The results of this study did not show an initial difference in hippocampal volume between trauma survivors who developed PTSD and those who did not. Smaller hippocampal volume, therefore, was not a necessary risk factor for developing PTSD in this group of subjects. In addition, individuals who developed PTSD did not show a progressive reduction of the hippocampus between 1 week and 6 months.
These results are in apparent contrast to those of the aforementioned MRI studies of PTSD (1
). This discrepancy can be explained in several ways. First, structural damage to the hippocampus may result from exposure to prolonged traumatization, such as in child abuse or a 1-year war experience in Vietnam. Second, it is possible that more than 6 months of expressing PTSD are required to produce discernible reduction of the hippocampus. Third, the previous results could have been due to substance abuse or alcohol consumption, not properly accounted for by retrospective questionnaires. Finally, a smaller hippocampus may confer a specific vulnerability to highly chronic PTSD. Prolonged PTSD in Vietnam veterans has, in fact, been associated with other related findings, such as lower education level and lower premilitary IQ (see, for instance, reference 17). The current study's groups did not differ significantly in level of education.
Another explanation may be linked to the age at which the traumatic event occurred. Subcortical gray matter and limbic structures (septal area, hippocampus, and amygdala) show an increase in volume until the third decade of life (18
). In two of the four previous MRI studies (3
) the subjects were traumatized as children. The two others (1
) concerned Vietnam veterans, most of whom would have served in Vietnam between the ages of 18 and 21. All four studies, therefore, examined adults whose traumatic events occurred during a period of normal development of subcortical structures. The subjects in the current study, in contrast, were older, and none was younger than 20 at the time of the traumatic event. The negative results in the study of children with PTSD by De Bellis et al. (7
) might also be explained by the fact that the MRI scans of those subjects were taken when the subjects were very young, that is, in the midst of hippocampal maturation. This could have masked the full effect of the psychological insult, which may not manifest itself before adulthood.
The size of the current study group, the severity of PTSD at 6 months, and the fact that the first MRI images were acquired 1 week after the traumatic event call for a discussion of potential methodological confounds. First, a type II error might have occurred such that the current results do not exclude a true reduction of hippocampal volume in PTSD. The smallest significant reduction previously reported was 5% (4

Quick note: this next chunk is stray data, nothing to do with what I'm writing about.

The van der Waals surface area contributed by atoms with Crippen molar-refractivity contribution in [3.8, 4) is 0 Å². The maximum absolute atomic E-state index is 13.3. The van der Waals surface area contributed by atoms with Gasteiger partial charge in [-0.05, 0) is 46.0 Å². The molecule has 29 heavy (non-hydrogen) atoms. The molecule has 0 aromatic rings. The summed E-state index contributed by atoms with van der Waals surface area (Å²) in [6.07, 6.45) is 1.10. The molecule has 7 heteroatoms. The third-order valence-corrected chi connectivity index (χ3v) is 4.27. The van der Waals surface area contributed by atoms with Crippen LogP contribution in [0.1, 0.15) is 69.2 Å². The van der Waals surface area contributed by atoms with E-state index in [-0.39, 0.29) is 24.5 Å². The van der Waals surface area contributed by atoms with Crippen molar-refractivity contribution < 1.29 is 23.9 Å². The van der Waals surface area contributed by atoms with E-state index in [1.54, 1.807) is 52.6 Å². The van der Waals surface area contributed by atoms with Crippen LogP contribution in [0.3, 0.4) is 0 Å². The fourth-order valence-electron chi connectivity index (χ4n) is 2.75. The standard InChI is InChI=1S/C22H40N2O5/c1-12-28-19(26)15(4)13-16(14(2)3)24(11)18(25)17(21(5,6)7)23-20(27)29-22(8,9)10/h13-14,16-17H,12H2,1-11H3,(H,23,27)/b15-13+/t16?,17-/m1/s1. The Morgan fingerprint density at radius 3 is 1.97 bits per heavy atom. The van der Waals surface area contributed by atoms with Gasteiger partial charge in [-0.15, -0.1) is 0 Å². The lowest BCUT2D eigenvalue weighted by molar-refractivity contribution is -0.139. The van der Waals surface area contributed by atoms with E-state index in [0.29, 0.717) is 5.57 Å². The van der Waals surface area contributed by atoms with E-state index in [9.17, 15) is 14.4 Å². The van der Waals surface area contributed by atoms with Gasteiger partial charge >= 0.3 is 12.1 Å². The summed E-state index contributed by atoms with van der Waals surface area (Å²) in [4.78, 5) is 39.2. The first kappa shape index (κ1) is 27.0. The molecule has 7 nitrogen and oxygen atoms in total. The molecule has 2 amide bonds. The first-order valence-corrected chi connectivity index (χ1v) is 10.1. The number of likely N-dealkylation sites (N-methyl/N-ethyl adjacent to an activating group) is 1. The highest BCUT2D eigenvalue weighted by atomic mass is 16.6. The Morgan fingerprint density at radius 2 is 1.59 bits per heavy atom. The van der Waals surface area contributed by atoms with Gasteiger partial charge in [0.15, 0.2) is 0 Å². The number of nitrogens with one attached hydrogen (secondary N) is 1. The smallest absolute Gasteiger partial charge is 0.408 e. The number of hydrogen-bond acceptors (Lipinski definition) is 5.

). Given the current study's finding of larger hippocampi in PTSD (3% at 1 week), the probability of having missed a hypothetical reduction of 5% in hippocampal volume between 1 week and 6 months is, for the left hippocampus, less than 4% (one-tailed t=1.77, df=35) and, for the right hippocampus, less than 3% (one-tailed t=2.01, df=35).
Second, the current study group may not have had a severe form of PTSD at 6 months. Indeed, scores of patients with chronic PTSD on the Clinician-Administered PTSD Scale are usually higher. However, the mean total score of the current PTSD group (57.90) resembles scores reported for 218 trauma survivors 4 months after the traumatic events (total score=54.6) (19
) and for PTSD patients 6 months after road traffic accidents (total score=60.1) (20
). Moreover, a similar mean score (58.0) was associated with a smaller hippocampus in the previously mentioned study of survivors of child abuse (4
). The mean score on the Mississippi Scale for Combat-Related PTSD of the current PTSD group (110.80) is similar to the scores obtained in most studies of PTSD.
Third, a reduction of hippocampal volume could have occurred between the traumatic event and the 1-week assessment, such that the initial MRI scan may not represent pretrauma anatomy. Acute stress has, in fact, a rapid (21
) and reversible (23
) effect on hippocampal cells. The data supporting this effect, however, are mainly histological and come from studies of nonprimates. However, Fuchs and Flugge (25
) have shown that measurable reduction in hippocampal volume does not occur before 21 days of continuous exposure to stress. Furthermore, in this study, a hypothetical acute stress-induced reduction in hippocampal volume should have equally affected the PTSD and non-PTSD subjects (as both groups reported substantial and similar distress at 1 week). Hence, the likelihood of having missed an acute and early reduction of the hippocampus among PTSD patients in this study is minimal.
Finally, the results of this study are in line with those from published neuropsychological studies (e.g., references 26, 27), in which hippocampal functions
were not impaired in PTSD following recent traumatic events, whereas frontal lobe tasks, such as attention and set shifting, were impaired. Accordingly, the hippocampus may not be the primary dysfunctional area of the brain in PTSD following recent trauma. Moreover, reduced hippocampal volume has also been found in other prolonged mental disorders, such as depression (26
), alcohol abuse (8
), and schizophrenia (e.g., reference 29), and hippocampal reduction in primates has been observed after prolonged social stress (6
). Hippocampal atrophy, therefore, may be a common outcome of several pathogenic processes that share the element of protracted distress.